Angela Davis
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Angela Davis—scholar, freedom fighter, former political prisoner, icon and my personal hero—told attendees at the "Black Matters: The Futures of Black Scholarship and Activism" conference at the University of Texas at Austin that she is not so “narcissistic” to say that she won’t vote for Hillary Clinton.

“I have serious problems with the other candidate, but I am not so narcissistic to say I cannot bring myself to vote for her,” Davis said.



The reactions on social media were swift and polarizing:



Davis also talked about the importance of this election, the need to stop Donald Trump at any cost, and that too much is at stake not to vote: “Too much energy went into the struggle for voting rights not to go to the polls.”

Angela Davis. On the current election.

A video posted by Jo (@jonubian) on Sep 30, 2016 at 4:39pm PDT

Davis has previously declined to endorse political candidates, instead staying true to an independent politic that centers the need to build a third party that is dedicated to the liberation of oppressed and marginalized people. In March, Democracy Nowˆs Amy Goodman asked Davis if she would be endorsing a candidate. Davis responded:

Endorsing? I don’t endorse. But let me say that, well, to be frank, I’ve actually never voted for one of the two-party—two major parties in a presidential election before Barack Obama. I believe in independent politics. I still think that we need a new party, a party that is grounded in labor, a party that can speak to all of the issues around racism, sexism, homophobia, transphobia, what is happening in the world. We don’t yet have that party. And even as we participate in this electoral process, as it exists today, I think we need to be looking ahead toward a very different kind of political process. At the same time, we put pressure on whoever is running. So I’m actually more interested in helping to develop mass movements that can create the kind of pressure that will force whoever is elected or whoever becomes the candidate to move in more progressive directions.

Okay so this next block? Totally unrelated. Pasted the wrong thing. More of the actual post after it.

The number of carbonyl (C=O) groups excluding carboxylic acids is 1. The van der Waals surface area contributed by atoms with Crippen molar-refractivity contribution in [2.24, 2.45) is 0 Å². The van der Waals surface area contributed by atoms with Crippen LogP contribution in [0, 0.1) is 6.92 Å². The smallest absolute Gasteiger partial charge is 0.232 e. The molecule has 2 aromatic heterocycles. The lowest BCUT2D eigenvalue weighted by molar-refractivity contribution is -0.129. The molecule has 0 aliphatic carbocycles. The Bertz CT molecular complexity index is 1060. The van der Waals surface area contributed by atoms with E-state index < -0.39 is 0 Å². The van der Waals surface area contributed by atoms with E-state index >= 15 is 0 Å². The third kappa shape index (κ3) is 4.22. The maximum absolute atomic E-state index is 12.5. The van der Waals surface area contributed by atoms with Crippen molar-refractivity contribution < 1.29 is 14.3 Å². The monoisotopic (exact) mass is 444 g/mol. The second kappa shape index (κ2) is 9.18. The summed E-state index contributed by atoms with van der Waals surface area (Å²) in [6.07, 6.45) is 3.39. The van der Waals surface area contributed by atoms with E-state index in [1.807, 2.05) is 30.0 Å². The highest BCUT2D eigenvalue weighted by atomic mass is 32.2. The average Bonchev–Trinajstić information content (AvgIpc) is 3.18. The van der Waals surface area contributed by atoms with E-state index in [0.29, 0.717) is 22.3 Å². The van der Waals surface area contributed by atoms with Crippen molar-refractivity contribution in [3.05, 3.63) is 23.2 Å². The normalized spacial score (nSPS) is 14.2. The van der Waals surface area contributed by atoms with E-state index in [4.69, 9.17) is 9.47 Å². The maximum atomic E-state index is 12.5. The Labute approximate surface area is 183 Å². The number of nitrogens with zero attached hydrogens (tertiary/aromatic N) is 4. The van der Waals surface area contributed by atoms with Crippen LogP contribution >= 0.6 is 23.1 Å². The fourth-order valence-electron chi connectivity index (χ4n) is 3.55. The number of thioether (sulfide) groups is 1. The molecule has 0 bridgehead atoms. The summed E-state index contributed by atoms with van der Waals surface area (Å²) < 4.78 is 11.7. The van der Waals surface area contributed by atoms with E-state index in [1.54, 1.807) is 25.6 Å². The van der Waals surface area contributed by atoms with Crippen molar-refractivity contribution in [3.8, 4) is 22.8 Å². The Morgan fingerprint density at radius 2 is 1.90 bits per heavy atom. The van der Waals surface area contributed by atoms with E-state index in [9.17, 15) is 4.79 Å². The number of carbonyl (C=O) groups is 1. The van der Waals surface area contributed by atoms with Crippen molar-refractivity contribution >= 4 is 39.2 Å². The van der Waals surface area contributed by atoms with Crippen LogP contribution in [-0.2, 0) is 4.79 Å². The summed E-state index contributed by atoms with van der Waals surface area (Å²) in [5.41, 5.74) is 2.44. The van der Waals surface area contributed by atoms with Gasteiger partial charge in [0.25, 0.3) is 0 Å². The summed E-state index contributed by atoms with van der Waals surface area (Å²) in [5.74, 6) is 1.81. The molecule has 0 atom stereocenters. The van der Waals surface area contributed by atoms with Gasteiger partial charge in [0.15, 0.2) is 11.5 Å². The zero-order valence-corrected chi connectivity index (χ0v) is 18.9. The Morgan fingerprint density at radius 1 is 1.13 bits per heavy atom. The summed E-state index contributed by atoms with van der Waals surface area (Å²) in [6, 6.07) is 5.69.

Goodman also asked Davis how she felt about Clinton’s use of the word “superpredator” (I outline the history of the term and Bill and Hillary Clinton’s racial politics in the ’90s here) and her impatience with black activists. Again, Davis responded:

I think it’s really wonderful that Black Lives Matter activists are participating in this electoral period in this way, forcing candidates to speak on issues about which they might not speak. And, of course, Hillary Clinton should have said, "Well, I was wrong to use the term 'superpredators.' What I know now, I didn’t necessarily know then." There are many ways in which she could have disavowed it. And we know, of course, that the Clinton administration was responsible, at least in part, in large part, for the buildup of what is now called mass incarceration with the passage of the 1994 crime bill. It seems to me that if she’s interested in the votes of not only African Americans and people of color, but of all people who are progressive and attempting to speak out against the racism of overincarceration, she would simply say, "I was wrong then," that "superpredator" is a racially coded term. It’s so interesting that she is—she tends to rely on a kind of universalism that prevents her from acknowledging the extent to which racism is so much a force and an influence in this country.